Baoyuan Kang


    Full Text Available In a popular electronic cash scheme, there are three participants: the bank, the customer, and the merchant. First, a customer opens an account in a bank. Then, he withdraws an e-cash from his account and pays it to a merchant. After checking the electronic cash’s validity, the merchant accepts it and deposits it to the bank. There are a number of requirements for an electronic cash scheme, such as, anonymity, unforgeability, unreusability, divisibility, transferability, and portability. Anonymity property of electronic cash schemes can ensure the privacy of payers. However, this anonymity property is easily abused by criminals. In 2011, Chen et al. proposed a novel electronic cash system with trustee-based anonymity revocation from pairing. On demand, the trustee can disclose the identity for e-cash. But, in this paper we point out that Chen et al.’s scheme is subjected to some drawbacks. To contribute secure electronic cash schemes, we propose a new offline electronic cash scheme with anonymity revocation. We also provide the formally security proofs of the unlinkability and unforgeability. Furthermore, the proposed scheme ensures the property of avoiding merchant frauds.

  8. Blocking Misbehaving Users in Anonymizing Networks

    Banoth, Rajkumar


    Internet services can be accessed privately through anonymizing networks like Tor. A set of routers are used to achieve this in order to hide the identity of client from server. The users of such networks often indulge into malicious activities and cause damage to popular web applications. The...... administrators of those web sites do block the IP address from which the request comes. This is not the practical solution as the hackers operate through anonymous networks. Blocking a node based on IP address will cau se misbehaving and genuine users to lost access to the web sites. This is the problem in the...... existing systems and motivation to take up this research work. The proposed system develops a security mechanism that ensures that only the misbehaving users are blackl isted while genuine users and their anonymity are preserved. Even though the misbehaving users are blacklisted, their privacy is still...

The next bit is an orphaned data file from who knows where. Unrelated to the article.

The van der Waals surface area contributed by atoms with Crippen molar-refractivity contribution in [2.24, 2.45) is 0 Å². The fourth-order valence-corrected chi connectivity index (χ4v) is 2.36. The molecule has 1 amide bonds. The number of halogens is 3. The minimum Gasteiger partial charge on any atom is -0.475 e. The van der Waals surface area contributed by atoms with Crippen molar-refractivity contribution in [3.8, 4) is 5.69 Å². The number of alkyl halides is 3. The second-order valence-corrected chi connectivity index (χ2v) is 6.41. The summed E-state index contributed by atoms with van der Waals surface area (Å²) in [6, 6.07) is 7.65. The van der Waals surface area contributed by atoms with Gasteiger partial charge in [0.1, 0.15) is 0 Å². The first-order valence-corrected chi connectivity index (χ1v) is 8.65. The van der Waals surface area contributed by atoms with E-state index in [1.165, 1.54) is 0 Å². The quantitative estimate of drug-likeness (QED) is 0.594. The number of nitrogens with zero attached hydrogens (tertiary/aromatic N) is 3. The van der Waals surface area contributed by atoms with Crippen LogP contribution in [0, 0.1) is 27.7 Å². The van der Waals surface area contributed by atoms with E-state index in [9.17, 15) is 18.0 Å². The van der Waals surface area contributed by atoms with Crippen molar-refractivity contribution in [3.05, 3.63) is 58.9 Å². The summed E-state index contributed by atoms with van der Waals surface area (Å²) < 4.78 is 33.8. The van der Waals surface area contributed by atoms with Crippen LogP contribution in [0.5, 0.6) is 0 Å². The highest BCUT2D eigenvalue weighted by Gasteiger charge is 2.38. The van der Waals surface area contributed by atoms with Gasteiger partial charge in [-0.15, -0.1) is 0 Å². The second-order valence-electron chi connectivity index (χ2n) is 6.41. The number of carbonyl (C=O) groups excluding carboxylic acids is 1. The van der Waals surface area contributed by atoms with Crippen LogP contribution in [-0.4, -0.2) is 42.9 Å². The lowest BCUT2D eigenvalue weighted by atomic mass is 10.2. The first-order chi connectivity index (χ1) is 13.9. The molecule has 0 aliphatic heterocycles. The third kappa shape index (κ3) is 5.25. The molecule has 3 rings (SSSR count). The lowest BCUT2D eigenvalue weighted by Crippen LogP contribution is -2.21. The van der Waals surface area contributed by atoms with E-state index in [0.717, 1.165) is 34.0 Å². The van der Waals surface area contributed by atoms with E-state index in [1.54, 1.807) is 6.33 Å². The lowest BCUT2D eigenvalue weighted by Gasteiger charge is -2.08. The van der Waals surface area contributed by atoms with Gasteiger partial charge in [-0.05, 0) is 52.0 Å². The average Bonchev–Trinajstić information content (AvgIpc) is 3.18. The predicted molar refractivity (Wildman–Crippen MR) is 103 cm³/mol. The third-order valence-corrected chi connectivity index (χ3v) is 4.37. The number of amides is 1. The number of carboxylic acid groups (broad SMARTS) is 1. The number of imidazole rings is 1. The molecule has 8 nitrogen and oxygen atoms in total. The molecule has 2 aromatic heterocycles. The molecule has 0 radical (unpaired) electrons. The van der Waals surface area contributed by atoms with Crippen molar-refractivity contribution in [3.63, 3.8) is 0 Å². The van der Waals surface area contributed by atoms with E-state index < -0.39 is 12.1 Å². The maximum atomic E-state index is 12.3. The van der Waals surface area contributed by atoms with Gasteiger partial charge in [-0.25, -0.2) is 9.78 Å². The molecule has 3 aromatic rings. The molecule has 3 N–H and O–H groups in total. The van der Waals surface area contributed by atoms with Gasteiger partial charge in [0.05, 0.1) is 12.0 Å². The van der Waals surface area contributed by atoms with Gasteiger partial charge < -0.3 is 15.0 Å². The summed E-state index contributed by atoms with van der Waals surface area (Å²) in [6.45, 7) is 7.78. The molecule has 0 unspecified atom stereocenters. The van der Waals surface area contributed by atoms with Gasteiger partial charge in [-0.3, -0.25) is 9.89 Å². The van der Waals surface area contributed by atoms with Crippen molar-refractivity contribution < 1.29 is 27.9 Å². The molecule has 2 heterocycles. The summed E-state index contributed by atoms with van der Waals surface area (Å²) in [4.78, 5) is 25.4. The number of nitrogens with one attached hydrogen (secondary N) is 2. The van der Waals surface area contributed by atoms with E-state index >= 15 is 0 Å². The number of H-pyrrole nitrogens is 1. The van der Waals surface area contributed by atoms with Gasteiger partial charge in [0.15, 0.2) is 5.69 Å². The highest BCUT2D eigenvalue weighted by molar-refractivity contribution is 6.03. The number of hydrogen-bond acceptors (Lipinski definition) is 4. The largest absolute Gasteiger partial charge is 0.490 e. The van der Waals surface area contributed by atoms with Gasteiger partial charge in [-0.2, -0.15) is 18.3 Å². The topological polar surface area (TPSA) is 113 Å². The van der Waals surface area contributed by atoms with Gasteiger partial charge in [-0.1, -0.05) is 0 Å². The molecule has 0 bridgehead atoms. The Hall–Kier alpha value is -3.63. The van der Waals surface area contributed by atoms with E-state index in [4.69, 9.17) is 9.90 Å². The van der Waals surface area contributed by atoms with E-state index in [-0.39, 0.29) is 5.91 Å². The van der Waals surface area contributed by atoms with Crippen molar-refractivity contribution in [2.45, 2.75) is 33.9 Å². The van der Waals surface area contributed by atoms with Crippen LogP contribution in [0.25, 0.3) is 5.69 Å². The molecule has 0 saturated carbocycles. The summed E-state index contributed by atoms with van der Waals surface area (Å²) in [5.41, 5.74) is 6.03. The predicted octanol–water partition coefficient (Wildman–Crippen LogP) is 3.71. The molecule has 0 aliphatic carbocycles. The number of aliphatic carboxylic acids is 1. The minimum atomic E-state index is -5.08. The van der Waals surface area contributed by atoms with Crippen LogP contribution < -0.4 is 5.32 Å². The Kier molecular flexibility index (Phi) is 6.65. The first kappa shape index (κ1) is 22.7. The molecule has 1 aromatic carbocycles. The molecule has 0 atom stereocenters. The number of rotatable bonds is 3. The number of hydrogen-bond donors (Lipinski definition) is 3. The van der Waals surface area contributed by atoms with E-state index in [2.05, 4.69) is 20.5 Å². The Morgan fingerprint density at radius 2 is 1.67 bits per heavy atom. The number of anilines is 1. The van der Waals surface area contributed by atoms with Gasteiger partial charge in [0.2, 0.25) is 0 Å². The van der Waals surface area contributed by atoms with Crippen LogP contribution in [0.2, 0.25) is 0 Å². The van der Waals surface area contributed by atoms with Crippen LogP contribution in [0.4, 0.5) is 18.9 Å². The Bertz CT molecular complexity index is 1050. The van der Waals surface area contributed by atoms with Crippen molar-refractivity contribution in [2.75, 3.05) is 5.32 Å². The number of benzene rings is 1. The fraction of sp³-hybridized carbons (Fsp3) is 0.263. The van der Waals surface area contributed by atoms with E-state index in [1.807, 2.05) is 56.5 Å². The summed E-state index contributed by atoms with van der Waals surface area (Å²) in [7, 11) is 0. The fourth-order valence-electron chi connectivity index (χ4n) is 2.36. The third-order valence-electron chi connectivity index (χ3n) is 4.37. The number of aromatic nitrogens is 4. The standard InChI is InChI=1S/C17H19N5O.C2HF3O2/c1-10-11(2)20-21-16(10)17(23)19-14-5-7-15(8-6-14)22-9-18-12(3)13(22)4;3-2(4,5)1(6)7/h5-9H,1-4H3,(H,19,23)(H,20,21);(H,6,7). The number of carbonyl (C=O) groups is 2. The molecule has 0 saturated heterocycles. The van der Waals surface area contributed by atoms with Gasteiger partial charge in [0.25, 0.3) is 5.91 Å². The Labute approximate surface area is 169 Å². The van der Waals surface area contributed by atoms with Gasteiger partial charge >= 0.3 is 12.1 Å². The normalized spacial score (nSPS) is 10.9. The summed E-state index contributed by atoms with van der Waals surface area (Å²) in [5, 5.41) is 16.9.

9. MRSA and the Workplace

    ... Products Programs Contact NIOSH NIOSH MRSA and the Workplace Recommend on Facebook Tweet Share Compartir Source: CDC ... livestock settings, and veterinary clinics. FAQs for the Workplace NOTE: This information is provided for general workplaces, ...

  10. Anon-Pass: Practical Anonymous Subscriptions

    Lee, Michael Z.; Dunn, Alan M.; Katz, Jonathan; Waters, Brent; Witchel, Emmett


    We present the design, security proof, and implementation of an anonymous subscription service. Users register for the service by providing some form of identity, which might or might not be linked to a real-world identity such as a credit card, a web login, or a public key. A user logs on to the system by presenting a credential derived from information received at registration. Each credential allows only a single login in any authentication window, or epoch. Logins are anonymous in the sen...

  11. Anonymous Fingerprinting Based on Electronic Cash

    CHENXiaofeng; ZHANGFangguo; WANGJilin; WANGYumin


    A new anonymous fingerprinting protocol based on the principle of electronic cash is proposed in this paper.Redistributing a data item is equal to doublespending electronic cash.Contrasting with the previous coin-based anonymous fingerprinting protocol,we use the real electronic cash to trace traitors instead of the "coins" which serve only as a cryptographic primitive and have no monetary value,so it is easily understood and the bank does not need key-distribution and registration to prepare the "coina".

  12. Automatic Control of Configuration of Web Anonymization

    Tomas Sochor